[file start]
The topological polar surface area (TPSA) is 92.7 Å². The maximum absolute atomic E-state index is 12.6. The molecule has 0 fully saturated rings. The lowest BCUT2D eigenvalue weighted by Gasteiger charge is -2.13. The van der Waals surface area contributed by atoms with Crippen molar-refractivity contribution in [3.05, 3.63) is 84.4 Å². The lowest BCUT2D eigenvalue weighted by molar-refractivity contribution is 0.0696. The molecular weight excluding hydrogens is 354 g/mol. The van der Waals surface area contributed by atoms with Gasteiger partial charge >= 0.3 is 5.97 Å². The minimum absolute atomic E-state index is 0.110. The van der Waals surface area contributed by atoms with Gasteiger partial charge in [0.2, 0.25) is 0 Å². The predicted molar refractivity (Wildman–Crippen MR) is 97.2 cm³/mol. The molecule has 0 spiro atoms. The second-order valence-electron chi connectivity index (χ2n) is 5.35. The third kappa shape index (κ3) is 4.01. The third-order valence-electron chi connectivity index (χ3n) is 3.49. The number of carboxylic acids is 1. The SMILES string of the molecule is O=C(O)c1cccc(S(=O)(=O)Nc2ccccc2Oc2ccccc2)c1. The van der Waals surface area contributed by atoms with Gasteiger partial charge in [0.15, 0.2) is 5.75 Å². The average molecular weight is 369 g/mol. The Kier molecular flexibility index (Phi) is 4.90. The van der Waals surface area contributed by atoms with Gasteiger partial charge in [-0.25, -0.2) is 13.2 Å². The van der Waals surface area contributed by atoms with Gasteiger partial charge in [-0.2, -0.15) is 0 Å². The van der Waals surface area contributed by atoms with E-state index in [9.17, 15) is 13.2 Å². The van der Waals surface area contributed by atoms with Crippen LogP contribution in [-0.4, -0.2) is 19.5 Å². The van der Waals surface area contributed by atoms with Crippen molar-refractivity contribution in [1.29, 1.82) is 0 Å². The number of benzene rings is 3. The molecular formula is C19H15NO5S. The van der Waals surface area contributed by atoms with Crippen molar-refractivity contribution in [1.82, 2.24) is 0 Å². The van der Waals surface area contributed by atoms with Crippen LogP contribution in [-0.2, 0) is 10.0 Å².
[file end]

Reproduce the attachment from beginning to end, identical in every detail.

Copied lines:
The topological polar surface area (TPSA) is 92.7 Å². The maximum absolute atomic E-state index is 12.6. The molecule has 0 fully saturated rings. The lowest BCUT2D eigenvalue weighted by Gasteiger charge is -2.13. The van der Waals surface area contributed by atoms with Crippen molar-refractivity contribution in [3.05, 3.63) is 84.4 Å². The lowest BCUT2D eigenvalue weighted by molar-refractivity contribution is 0.0696. The molecular weight excluding hydrogens is 354 g/mol. The van der Waals surface area contributed by atoms with Gasteiger partial charge >= 0.3 is 5.97 Å². The minimum absolute atomic E-state index is 0.110. The van der Waals surface area contributed by atoms with Gasteiger partial charge in [0.2, 0.25) is 0 Å². The predicted molar refractivity (Wildman–Crippen MR) is 97.2 cm³/mol. The molecule has 0 spiro atoms. The second-order valence-electron chi connectivity index (χ2n) is 5.35. The third kappa shape index (κ3) is 4.01. The third-order valence-electron chi connectivity index (χ3n) is 3.49. The number of carboxylic acids is 1. The SMILES string of the molecule is O=C(O)c1cccc(S(=O)(=O)Nc2ccccc2Oc2ccccc2)c1. The van der Waals surface area contributed by atoms with Gasteiger partial charge in [0.15, 0.2) is 5.75 Å². The average molecular weight is 369 g/mol. The Kier molecular flexibility index (Phi) is 4.90. The van der Waals surface area contributed by atoms with Gasteiger partial charge in [-0.25, -0.2) is 13.2 Å². The van der Waals surface area contributed by atoms with Gasteiger partial charge in [-0.2, -0.15) is 0 Å². The van der Waals surface area contributed by atoms with E-state index in [9.17, 15) is 13.2 Å². The van der Waals surface area contributed by atoms with Crippen LogP contribution in [-0.4, -0.2) is 19.5 Å². The van der Waals surface area contributed by atoms with Crippen molar-refractivity contribution in [1.29, 1.82) is 0 Å². The number of benzene rings is 3. The molecular formula is C19H15NO5S. The van der Waals surface area contributed by atoms with Crippen molar-refractivity contribution in [1.82, 2.24) is 0 Å². The van der Waals surface area contributed by atoms with Crippen LogP contribution in [-0.2, 0) is 10.0 Å².